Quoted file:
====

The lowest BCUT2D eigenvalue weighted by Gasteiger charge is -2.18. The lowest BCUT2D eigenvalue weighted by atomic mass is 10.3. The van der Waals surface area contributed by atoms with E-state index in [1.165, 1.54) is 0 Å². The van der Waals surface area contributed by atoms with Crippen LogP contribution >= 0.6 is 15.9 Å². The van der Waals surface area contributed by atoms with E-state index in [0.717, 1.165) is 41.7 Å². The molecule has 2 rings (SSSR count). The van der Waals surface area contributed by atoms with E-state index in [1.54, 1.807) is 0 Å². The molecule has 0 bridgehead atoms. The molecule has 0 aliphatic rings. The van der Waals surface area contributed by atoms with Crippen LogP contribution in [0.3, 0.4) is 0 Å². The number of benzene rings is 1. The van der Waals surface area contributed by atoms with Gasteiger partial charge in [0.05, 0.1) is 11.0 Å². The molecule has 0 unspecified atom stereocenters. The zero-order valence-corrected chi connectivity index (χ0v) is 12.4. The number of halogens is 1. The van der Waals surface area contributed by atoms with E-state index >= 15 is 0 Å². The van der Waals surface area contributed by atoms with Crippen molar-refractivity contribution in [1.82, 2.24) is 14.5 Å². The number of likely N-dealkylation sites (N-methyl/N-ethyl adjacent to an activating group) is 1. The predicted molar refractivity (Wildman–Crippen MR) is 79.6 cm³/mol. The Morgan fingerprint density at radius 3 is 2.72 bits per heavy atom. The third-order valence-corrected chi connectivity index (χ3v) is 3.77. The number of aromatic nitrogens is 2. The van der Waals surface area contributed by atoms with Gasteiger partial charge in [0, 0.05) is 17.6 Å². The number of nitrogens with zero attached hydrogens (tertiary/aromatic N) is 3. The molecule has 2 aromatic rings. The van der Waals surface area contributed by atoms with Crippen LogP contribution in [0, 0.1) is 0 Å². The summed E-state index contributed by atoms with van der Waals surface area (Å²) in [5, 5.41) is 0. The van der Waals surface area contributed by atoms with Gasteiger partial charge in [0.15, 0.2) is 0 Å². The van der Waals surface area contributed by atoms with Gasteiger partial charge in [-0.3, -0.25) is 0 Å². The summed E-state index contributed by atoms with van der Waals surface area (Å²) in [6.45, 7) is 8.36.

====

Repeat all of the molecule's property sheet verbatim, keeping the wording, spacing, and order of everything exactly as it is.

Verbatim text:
The lowest BCUT2D eigenvalue weighted by Gasteiger charge is -2.18. The lowest BCUT2D eigenvalue weighted by atomic mass is 10.3. The van der Waals surface area contributed by atoms with E-state index in [1.165, 1.54) is 0 Å². The van der Waals surface area contributed by atoms with Crippen LogP contribution >= 0.6 is 15.9 Å². The van der Waals surface area contributed by atoms with E-state index in [0.717, 1.165) is 41.7 Å². The molecule has 2 rings (SSSR count). The van der Waals surface area contributed by atoms with E-state index in [1.54, 1.807) is 0 Å². The molecule has 0 bridgehead atoms. The molecule has 0 aliphatic rings. The van der Waals surface area contributed by atoms with Crippen LogP contribution in [0.3, 0.4) is 0 Å². The number of benzene rings is 1. The van der Waals surface area contributed by atoms with Gasteiger partial charge in [0.05, 0.1) is 11.0 Å². The molecule has 0 unspecified atom stereocenters. The zero-order valence-corrected chi connectivity index (χ0v) is 12.4. The number of halogens is 1. The van der Waals surface area contributed by atoms with E-state index >= 15 is 0 Å². The van der Waals surface area contributed by atoms with Crippen molar-refractivity contribution in [1.82, 2.24) is 14.5 Å². The number of likely N-dealkylation sites (N-methyl/N-ethyl adjacent to an activating group) is 1. The predicted molar refractivity (Wildman–Crippen MR) is 79.6 cm³/mol. The Morgan fingerprint density at radius 3 is 2.72 bits per heavy atom. The third-order valence-corrected chi connectivity index (χ3v) is 3.77. The number of aromatic nitrogens is 2. The van der Waals surface area contributed by atoms with Gasteiger partial charge in [0, 0.05) is 17.6 Å². The number of nitrogens with zero attached hydrogens (tertiary/aromatic N) is 3. The molecule has 2 aromatic rings. The van der Waals surface area contributed by atoms with Crippen LogP contribution in [0, 0.1) is 0 Å². The summed E-state index contributed by atoms with van der Waals surface area (Å²) in [5, 5.41) is 0. The van der Waals surface area contributed by atoms with Gasteiger partial charge in [0.15, 0.2) is 0 Å². The van der Waals surface area contributed by atoms with Gasteiger partial charge in [-0.3, -0.25) is 0 Å². The summed E-state index contributed by atoms with van der Waals surface area (Å²) in [6.45, 7) is 8.36.